By Robert Macklin
In his 2018 Memoir, Reporter, the distinguished American journalist  Seymour Hersch, who uncovered the My Lai massacre in Vietnam and the Abu Ghraib scandal in Iraq, wrote these perceptive comments:
‘The newspapers of today far too often rush into print with stories that are essentially little more than tips, or hints of something toxic or criminal. For lack of time, money or skilled staff, we are besieged with the “he said, she said” stories in which the reporter is little more than a parrot. I always thought it was the newspaper’s mission to search out the truth and not merely to report on the dispute…Was there a war crime?’
Happily, the last weeks and months in Australian journalism demonstrate that all is not lost. Against the odds, investigative journalism lives on despite the forces of repression that would bury it forever - most recently the revelations beginning with Brittany Higgins; the friends of Christian Porter’s accuser; Andrew Laming’s victims; and ending (so far) with Christine Holgate’s backlash. They have rocked the powers that be.
And there’s more to come.
Then there’s the great work by a combination of NINE Media’s 60 Minutes program and reporter Nick McKenzie that led to Judge Bergin’s inquiry into Sydney’s Crown Casino which blew James Packer’s board out of the water. Moreover, throughout regional Australia, civic-minded communities and entrepreneurs are starting their own online and hardcopy publications to hold their Councils to account and provide a forum for their readers. More power to them!
But perhaps the most difficult, time-consuming and personally dangerous story has been – and remains – the accusations against a cohort of SAS operatives, and particularly, Ben Roberts-Smith, holder of the prestigious Victoria Cross.
I first heard of him when writing the biography of my friend, Rob Maylor in the bestselling SAS Sniper in 2011. When Rob did the tough ‘Selection’ course in February 2003 he shared a room with ‘RS’. Rob’s wife, Georgina was on hand when they completed the course. In the book, Rob said, ‘George bought some beers, pizza and chocolate biscuits to the main gate of Campbell Barracks and I shared this with RS. I put the biscuits in the fridge for the next day but RS decided to have a midnight snack and ate the whole packet; he is a bloody eating machine.’
Fortunately, they were deployed in different units in Afghanistan where the alleged war crimes took place. Moreover, Roberts-Smith strongly denies any wrongdoing and has sued NINE, the indefatigable Nick McKenzie and the distinguished Chris Masters who have not only broken the story but have persistently brought new elements to public attention despite the threats, lawsuits and unceasing political and official pressure to desist. The ABC has also joined the task with excellent work from reporter Mark Willacy.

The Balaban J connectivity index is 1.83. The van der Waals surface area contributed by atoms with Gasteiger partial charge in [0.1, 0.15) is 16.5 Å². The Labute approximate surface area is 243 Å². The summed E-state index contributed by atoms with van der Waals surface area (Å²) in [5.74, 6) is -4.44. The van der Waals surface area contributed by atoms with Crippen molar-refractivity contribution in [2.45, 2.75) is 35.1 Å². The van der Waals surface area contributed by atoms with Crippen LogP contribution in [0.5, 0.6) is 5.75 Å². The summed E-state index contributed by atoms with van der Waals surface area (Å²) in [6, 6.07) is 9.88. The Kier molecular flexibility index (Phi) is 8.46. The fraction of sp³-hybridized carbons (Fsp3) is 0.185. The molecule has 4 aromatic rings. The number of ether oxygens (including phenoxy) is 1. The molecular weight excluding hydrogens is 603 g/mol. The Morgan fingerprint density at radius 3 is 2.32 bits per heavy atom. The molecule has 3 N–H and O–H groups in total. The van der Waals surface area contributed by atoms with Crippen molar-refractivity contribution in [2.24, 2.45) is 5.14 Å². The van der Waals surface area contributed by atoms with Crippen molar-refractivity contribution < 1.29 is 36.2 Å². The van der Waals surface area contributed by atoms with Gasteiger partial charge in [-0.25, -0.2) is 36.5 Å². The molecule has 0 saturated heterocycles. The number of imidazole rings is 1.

However, there is a militarist streak in the Australian community that really doesn’t want to know. It goes back to the earliest colonial days when the Troopers under government orders ‘dispersed’ the Aboriginal peoples in the armed invasion of the continent. It received a huge boost in the propaganda surrounding the British disaster called ANZAC. And the WWII rescue by the USA from the ‘yellow hordes’ sealed the deal.
The horrors of Vietnam, Iraq and Afghanistan notwithstanding, it lives on and the Morrison Government is aghast at the thought of holding the military to account. Deputy PM Michael McCormack when confronted by the allegations of RS and others partying with the prosthetic leg of a dead Afghan, responded:
‘Ben Roberts-Smith was sent to Afghanistan, to the Middle East to do a job for and on behalf of Australians. And he certainly did that. He was honoured with the highest award of valour that any Australian could possibly receive. And if there are allegations against him, then they should play out in the proper processes. Everybody is certainly innocent until proven otherwise in this country and the media should respect that and appreciate that there's a lot to play out in this regard.’
Indeed there is.
 The difference between a reporter and a journalist? The journalist has two suits.
Robert Macklin has carved out a unique place among Australia’s literary biographers and historians. His Dark Paradise swept aside the curtain of euphemism to expose the horror of colonial sadism on the penal colony of Norfolk Island. His monumental history of Australia’s Special Forces – Warrior Elite – is required reading in the fields of Military Security and Intelligence. His best-selling biography, SAS Sniper revealed as never before the battles against Islamist fanatics. And these are just a few of the highlights among his 28 respected and popular works of fiction and non-fiction.
He has won numerous literary prizes including the 2009 Blake Dawson award for business literature with Peter Thompson for their classic THE BIG FELLA – the Rise and Rise of BHP Billiton. His Kevin Rudd: The Biography was shortlisted for the ACT Book of the Year; and he has won three Critics Circle Awards for his military biographies and histories. He has completed a lecture tour of three Chinese universities based on his works and is presently writing a history of Australia/China relations over the last 200 years.
Queensland born, he has been a journalist at the highest level, a confidant and biographer of two Australian prime ministers; a documentary filmmaker in 32 countries of Asia and the Pacific; and is also political columnist and commentator in the nation’s capital. He presently divides his writing time on fiction, non-fiction and screenplays between Canberra and Tuross Head on the NSW South Coast. https://robertmacklin.com/